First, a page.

SACRAMENTO—Justice Kathryn Mickle Werdegar, a 23-year veteran of the California Supreme Court, announced her retirement Wednesday. Her departure at the end of the term in August will give Gov. Jerry Brown a fourth appointment on the high court, creating a potential voting majority for years to come.

“I have had the privilege of serving with three outstanding Chief Justices and many wonderful colleagues, and the opportunity to address some of the state’s most challenging issues,” Werdegar, 80, said in a prepared statement. “But, it is time for someone else to have that privilege and opportunity. I wish my colleagues, the governor, and my successor well.”

Known for her pointed questions at oral arguments, Werdegar is generally considered a moderate and a clear writer who often held the swing vote when the court was more ideologically split than it is now. She was appointed by Republican Gov. Pete Wilson and clerked for conservative California Supreme Court Justice Edward Panelli. Werdegar has never hewed to a partisan line, observers said.

“She was kind of Kennedy-esque in her role sometimes,” said Reed Smith appellate partner Paul Fogel in San Francisco, who has known Werdegar since their days as senior staff attorneys in the state Supreme Court in the 1980s.

Werdegar was the author for, or concurring vote in, left-leaning opinions that addressed social issues such as gay marriage, discrimination in the Boy Scouts and abortion restrictions. In 2004 she dissented in part from a 5-2 decision invalidating approximately 4,000 marriage licenses issued to same-sex couples in San Francisco. Four years later, she joined the Supreme Court’s 4-3 majority in striking down California’s ban on same-sex marriage.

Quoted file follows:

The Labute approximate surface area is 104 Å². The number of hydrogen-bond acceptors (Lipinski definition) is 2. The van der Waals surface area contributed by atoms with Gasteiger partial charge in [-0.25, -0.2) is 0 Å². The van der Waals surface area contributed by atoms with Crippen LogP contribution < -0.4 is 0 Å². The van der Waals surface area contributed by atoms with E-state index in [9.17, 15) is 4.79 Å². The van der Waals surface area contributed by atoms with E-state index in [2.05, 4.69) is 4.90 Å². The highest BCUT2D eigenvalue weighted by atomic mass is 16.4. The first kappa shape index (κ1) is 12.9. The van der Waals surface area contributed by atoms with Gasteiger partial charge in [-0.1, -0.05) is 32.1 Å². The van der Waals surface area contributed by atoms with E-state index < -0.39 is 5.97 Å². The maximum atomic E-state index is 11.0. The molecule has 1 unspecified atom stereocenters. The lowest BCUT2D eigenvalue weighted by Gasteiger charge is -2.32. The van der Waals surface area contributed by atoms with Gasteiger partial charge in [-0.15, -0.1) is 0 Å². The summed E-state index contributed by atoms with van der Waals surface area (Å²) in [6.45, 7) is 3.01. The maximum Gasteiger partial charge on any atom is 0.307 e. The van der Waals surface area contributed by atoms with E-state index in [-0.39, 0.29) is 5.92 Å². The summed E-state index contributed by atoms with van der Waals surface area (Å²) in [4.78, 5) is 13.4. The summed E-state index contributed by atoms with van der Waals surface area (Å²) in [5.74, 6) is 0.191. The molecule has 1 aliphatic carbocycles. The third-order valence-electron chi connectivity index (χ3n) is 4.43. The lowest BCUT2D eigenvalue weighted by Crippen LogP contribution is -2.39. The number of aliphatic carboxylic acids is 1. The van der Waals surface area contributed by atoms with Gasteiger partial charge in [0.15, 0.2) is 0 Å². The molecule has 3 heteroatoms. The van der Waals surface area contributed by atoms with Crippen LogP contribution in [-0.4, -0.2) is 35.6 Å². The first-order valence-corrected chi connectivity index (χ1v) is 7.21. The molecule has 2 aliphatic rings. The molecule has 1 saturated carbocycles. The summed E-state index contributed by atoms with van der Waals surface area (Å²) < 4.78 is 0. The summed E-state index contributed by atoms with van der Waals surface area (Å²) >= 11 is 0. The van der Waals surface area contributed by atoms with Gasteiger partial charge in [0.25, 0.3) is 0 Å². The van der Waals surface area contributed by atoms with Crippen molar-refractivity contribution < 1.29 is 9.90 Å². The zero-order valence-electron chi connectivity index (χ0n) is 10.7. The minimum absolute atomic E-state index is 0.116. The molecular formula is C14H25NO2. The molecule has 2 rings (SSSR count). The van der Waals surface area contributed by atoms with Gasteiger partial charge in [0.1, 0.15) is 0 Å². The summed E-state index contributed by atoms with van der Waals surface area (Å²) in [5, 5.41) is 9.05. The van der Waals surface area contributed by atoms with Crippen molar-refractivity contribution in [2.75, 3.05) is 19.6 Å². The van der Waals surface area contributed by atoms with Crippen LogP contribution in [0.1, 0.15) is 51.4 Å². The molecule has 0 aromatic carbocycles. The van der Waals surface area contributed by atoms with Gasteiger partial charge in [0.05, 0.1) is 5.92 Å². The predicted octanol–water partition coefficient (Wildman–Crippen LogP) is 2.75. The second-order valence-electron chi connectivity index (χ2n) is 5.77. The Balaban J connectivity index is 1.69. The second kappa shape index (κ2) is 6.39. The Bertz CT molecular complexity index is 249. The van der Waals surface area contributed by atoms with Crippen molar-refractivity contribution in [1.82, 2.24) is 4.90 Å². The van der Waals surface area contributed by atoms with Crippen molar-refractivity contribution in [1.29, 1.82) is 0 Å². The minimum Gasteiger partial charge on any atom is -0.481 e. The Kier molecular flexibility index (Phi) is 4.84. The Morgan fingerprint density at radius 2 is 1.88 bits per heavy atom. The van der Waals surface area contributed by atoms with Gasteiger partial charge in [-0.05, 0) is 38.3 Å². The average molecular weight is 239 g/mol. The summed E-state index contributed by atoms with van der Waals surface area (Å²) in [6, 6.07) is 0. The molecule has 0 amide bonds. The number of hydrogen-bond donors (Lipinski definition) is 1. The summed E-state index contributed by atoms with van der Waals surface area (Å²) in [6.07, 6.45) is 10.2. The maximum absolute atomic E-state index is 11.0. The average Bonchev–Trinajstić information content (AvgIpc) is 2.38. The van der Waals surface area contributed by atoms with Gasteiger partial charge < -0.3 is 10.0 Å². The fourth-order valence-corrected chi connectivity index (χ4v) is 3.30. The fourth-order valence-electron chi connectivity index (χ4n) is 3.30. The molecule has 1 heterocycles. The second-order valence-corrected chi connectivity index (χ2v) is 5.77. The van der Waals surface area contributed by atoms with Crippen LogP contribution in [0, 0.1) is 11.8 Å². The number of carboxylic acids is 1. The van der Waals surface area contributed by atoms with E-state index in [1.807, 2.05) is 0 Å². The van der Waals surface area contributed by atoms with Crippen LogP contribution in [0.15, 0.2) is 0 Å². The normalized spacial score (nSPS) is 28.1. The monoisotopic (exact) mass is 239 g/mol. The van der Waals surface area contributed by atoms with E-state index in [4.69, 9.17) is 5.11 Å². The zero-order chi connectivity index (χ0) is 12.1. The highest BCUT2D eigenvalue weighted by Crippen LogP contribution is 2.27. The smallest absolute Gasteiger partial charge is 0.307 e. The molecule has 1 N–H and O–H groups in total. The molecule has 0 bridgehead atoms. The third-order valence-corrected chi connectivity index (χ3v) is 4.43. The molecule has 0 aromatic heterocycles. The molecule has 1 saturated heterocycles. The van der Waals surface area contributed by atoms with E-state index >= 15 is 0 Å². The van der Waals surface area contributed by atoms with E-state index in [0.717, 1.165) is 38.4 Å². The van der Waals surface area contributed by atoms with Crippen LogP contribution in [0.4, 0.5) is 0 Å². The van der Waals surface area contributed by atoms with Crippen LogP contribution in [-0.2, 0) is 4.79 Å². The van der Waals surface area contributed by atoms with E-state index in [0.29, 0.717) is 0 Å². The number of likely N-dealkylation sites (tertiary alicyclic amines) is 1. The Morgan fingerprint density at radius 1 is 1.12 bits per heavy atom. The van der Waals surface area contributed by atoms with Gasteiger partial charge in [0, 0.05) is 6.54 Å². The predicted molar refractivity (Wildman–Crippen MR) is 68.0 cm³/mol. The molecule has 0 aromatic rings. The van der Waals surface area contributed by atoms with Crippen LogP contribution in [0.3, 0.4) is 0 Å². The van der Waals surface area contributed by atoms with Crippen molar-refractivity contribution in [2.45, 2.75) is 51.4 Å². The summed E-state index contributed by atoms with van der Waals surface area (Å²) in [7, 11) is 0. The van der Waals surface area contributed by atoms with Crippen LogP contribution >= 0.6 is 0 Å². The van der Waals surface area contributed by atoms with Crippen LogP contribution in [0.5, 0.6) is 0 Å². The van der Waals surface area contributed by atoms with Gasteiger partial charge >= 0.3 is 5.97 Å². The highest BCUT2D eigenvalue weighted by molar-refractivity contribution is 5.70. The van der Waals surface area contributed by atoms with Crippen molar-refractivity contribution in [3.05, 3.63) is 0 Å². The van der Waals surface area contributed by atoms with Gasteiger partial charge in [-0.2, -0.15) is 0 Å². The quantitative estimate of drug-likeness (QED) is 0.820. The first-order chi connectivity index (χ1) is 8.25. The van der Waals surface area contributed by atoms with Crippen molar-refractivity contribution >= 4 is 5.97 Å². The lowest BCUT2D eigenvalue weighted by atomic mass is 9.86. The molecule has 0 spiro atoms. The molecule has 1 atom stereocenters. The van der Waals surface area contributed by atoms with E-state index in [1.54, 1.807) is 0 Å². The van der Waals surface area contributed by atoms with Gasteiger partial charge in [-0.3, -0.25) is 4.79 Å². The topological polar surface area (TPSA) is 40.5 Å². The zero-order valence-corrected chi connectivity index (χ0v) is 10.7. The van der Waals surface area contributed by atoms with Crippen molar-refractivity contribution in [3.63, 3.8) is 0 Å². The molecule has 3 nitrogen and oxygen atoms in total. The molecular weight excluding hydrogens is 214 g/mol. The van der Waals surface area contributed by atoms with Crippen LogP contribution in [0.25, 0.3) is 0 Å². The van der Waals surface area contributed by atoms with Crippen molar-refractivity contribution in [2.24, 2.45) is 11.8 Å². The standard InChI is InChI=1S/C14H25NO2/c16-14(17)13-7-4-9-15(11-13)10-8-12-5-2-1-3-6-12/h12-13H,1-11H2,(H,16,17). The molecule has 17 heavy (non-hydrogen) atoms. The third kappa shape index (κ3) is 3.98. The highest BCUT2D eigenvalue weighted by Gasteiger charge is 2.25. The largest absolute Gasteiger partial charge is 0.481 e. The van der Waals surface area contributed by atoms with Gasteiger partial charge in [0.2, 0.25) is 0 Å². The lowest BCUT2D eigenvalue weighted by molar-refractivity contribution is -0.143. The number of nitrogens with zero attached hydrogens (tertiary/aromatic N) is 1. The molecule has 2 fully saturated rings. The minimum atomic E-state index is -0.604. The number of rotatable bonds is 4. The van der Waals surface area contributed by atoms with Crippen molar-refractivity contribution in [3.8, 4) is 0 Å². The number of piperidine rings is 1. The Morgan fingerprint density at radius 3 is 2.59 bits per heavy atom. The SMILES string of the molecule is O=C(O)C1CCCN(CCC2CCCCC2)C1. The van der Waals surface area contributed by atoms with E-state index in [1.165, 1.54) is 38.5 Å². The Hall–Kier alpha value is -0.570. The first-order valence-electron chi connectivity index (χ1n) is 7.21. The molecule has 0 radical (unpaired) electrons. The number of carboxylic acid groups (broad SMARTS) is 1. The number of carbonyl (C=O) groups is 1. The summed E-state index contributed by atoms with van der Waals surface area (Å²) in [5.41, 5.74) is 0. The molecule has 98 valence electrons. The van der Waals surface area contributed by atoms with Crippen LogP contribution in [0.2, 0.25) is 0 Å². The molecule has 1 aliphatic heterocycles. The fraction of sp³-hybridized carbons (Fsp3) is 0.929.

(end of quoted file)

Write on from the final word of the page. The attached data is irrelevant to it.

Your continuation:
In 1996, she wrote the opinion prohibiting landlords from refusing to rent to unmarried couples on religious grounds. And in 2006, she led the unanimous court in ruling that the city of Berkeley could withhold public benefits from an affiliate of the Boy Scouts of America because of that group’s discrimination against gays and atheists.

Asked Wednesday which opinions she relished the most in her time on the bench, she said “some of my dissents.”

Werdegar pointed to her opinion, written alone, in Merrill v. Navegar, a case stemming from the mass shooting at 101 California Street in San Francisco in 1993 that left eight dead and six others injured. The majority found that state law prevented victims from suing gun companies for allegedly negligent marketing and distribution of guns. In a 20-page opinion, Werdegar said she could not “accept the majority’s conclusion that plaintiffs are statutorily barred from suing the maker of the semiautomatic assault weapon used to massacre the victims in this case.”